CORY REYNOLDS | DATE 4/12/2017
French conceptual artist Sophie Calle finally gets her due in America, with a forthcoming show at the Fort Mason Center for Arts & Culture in San Francisco, a 25-year project at Green-Wood Cemetery in Brooklyn and a major profile in 'T Magazine' this weekend, running alongside a feature that thrills us to the core — a portrait of the artist through her books. Mary Kaye Schilling writes:
"Over the course of her 38-year-long career, Sophie Calle has established herself as one of France's most celebrated conceptual artists. In her work, she has attempted to metaphorically seduce her father; she once asked 107 women to respond to an ex-boyfriend's breakup email; and for a story in T's culture issue, the 63-year-old artist showed up to have her portrait taken pregnant — pregnant with a cat. Here, a short list of the eccentric artist's best book projects." Read more below.
THE ADDRESS BOOK
Calle — who makes the private public, turning intimate details (her own and others’) into art — has a sticky reputation for invasive voyeurism, and it started here. After finding a lost address book, she interviewed friends and family of the owner, identified as “Pierre D.,” creating a remarkably poignant and tender portrait of a man she would never meet. Published without his permission in the French newspaper 'Liberation' in 1983, to great controversy, Calle agreed not to republish the project until after his death, which she did — and only in English — in 2012. (Siglio)
Calle is often likened to a detective for her fictional constructs and methodical investigations, and that provocative inclination was first explored in 1988’s “Suite Vénitienne,” a record, in time-stamped entries, of her surveillance of one ‘‘Henry B.,’’ a stranger she surreptitiously follows through the streets of Venice. (Siglio)
Calle’s books are projects unto themselves and may or may not overlap with exhibitions. “True Stories,” which brings together works from the ’90s to the present, is an ongoing sort of autobiography, first published in 1999 and updated in 2012. Each tale, none longer than a page, offers a poetic fragment of Calle’s life, through text and photo, and covers favorite subjects — childhood, love, sex and death — with her trademark mix of melancholy and dry wit. (Actes Sud)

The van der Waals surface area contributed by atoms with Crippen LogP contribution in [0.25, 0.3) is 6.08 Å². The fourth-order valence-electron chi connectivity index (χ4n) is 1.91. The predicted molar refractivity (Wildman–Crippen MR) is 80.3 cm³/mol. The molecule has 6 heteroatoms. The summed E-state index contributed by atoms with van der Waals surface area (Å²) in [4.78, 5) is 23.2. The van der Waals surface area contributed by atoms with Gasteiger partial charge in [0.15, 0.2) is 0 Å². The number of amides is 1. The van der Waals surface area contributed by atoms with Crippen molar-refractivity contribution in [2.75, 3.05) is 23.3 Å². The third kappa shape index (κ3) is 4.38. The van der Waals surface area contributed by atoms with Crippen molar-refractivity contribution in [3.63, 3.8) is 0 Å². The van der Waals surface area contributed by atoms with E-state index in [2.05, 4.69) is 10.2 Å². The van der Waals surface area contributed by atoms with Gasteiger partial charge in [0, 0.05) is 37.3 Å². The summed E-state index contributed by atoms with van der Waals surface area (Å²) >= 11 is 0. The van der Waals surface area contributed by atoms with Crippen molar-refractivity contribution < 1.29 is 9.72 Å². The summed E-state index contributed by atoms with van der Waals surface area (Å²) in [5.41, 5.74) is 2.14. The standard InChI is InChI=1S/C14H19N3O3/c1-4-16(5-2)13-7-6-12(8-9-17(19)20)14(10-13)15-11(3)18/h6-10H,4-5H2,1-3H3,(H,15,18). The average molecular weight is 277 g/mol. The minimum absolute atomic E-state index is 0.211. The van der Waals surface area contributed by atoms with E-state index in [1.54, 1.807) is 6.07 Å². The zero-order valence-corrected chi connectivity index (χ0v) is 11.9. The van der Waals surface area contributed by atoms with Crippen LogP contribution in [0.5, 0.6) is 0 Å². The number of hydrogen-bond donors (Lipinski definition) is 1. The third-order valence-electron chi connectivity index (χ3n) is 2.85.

The theme of absence is present in all of Calle’s work. Here, she resurrects memories of paintings missing, lost or stolen at various museums, including, most notably, the Isabella Stewart Gardner in Boston. Through interviews with employees and others familiar with the works, Calle creates vivid portraits — of both the individuals and what has disappeared from their lives. (Actes Sud)
Calle’s fondness for games and their strict rules is showcased in this delightfully meta project, which springs from Paul Auster’s novel “Leviathan” and its fictional artist Maria, whose work is based on Calle’s. In the three parts of “Double Game,” Calle creates the “work” of Maria; presents her own seminal work, appropriated by Maria in “Leviathan”; and asks Auster to instruct her for a site-specific piece in New York. Calle’s first book published in English in 1999, it quickly sold out. (Violette Editions)
TAKE CARE OF YOURSELF
Calle’s twin obsessions, love and loss, propelled this 2007 project: After a former boyfriend broke up with her via email — with the blithe signoff "take care of yourself" — Calle processed her grief by asking 107 women to coolly analyze the document according to their profession (actor, lawyer, scientist and more). As often happens with her work, dispassionate methods yield deeply moving results. (Dis Voir/Actes Sud)
The story of Calle’s mother, Monique Szyndler, who died in 2007, is told through excerpts from Monique’s diary and family album photographs. It’s a highly personal work of mourning that manages to be universal in its evocation of the emotionally complex mother-daughter relationship. (Editions Xavier Barral)
Three works of Calle’s, over 24 years, have been devoted to blindness. In each, the artist photographed different groups of blind people and asked a particular question, such as their definition of beauty. The results, published together here, offer reflections on absence, on the loss of one sense and its compensation by another, and on the idea of the visible and the invisible. (Actes Sud)
Continue to T Magazine to read the rest of Sophie Calle, in Books.
EDITIONS XAVIER BARRAL
Clth, 6.75 x 9.5 in. / 208 pgs / 38 color / 57 b&w.
$75.00 free shipping